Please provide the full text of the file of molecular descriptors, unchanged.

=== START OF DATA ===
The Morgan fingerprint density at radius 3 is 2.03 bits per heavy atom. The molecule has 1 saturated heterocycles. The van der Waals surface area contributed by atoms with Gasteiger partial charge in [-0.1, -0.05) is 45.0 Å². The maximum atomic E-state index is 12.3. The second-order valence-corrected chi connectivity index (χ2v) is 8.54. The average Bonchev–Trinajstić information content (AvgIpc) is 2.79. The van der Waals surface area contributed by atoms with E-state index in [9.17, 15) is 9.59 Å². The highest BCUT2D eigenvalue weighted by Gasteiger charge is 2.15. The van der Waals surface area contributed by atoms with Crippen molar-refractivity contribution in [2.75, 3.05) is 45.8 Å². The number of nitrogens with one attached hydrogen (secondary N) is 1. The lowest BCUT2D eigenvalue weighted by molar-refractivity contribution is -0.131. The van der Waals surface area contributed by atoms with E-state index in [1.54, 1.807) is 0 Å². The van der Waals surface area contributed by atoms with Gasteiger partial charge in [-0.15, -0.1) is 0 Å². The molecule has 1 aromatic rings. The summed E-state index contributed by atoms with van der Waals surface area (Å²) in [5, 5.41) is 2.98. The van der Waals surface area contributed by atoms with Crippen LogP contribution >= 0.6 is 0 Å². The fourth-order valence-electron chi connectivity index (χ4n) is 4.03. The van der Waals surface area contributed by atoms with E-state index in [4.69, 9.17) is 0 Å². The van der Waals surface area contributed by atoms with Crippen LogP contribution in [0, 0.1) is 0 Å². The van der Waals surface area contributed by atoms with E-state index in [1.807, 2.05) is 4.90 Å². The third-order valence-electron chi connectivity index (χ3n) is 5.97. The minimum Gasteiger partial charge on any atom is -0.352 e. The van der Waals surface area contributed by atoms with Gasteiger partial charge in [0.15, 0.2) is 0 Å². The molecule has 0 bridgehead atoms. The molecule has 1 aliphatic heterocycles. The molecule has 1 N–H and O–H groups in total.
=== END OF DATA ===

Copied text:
The Morgan fingerprint density at radius 3 is 2.03 bits per heavy atom. The molecule has 1 saturated heterocycles. The van der Waals surface area contributed by atoms with Gasteiger partial charge in [-0.1, -0.05) is 45.0 Å². The maximum atomic E-state index is 12.3. The second-order valence-corrected chi connectivity index (χ2v) is 8.54. The average Bonchev–Trinajstić information content (AvgIpc) is 2.79. The van der Waals surface area contributed by atoms with E-state index in [9.17, 15) is 9.59 Å². The highest BCUT2D eigenvalue weighted by Gasteiger charge is 2.15. The van der Waals surface area contributed by atoms with Crippen molar-refractivity contribution in [2.75, 3.05) is 45.8 Å². The number of nitrogens with one attached hydrogen (secondary N) is 1. The lowest BCUT2D eigenvalue weighted by molar-refractivity contribution is -0.131. The van der Waals surface area contributed by atoms with E-state index in [1.54, 1.807) is 0 Å². The van der Waals surface area contributed by atoms with Gasteiger partial charge in [-0.15, -0.1) is 0 Å². The molecule has 1 aromatic rings. The summed E-state index contributed by atoms with van der Waals surface area (Å²) in [5, 5.41) is 2.98. The van der Waals surface area contributed by atoms with Crippen LogP contribution >= 0.6 is 0 Å². The fourth-order valence-electron chi connectivity index (χ4n) is 4.03. The van der Waals surface area contributed by atoms with E-state index in [4.69, 9.17) is 0 Å². The van der Waals surface area contributed by atoms with Crippen LogP contribution in [0, 0.1) is 0 Å². The van der Waals surface area contributed by atoms with E-state index in [1.807, 2.05) is 4.90 Å². The third-order valence-electron chi connectivity index (χ3n) is 5.97. The minimum Gasteiger partial charge on any atom is -0.352 e. The van der Waals surface area contributed by atoms with Gasteiger partial charge in [0.15, 0.2) is 0 Å². The molecule has 0 bridgehead atoms. The molecule has 1 aliphatic heterocycles. The molecule has 1 N–H and O–H groups in total.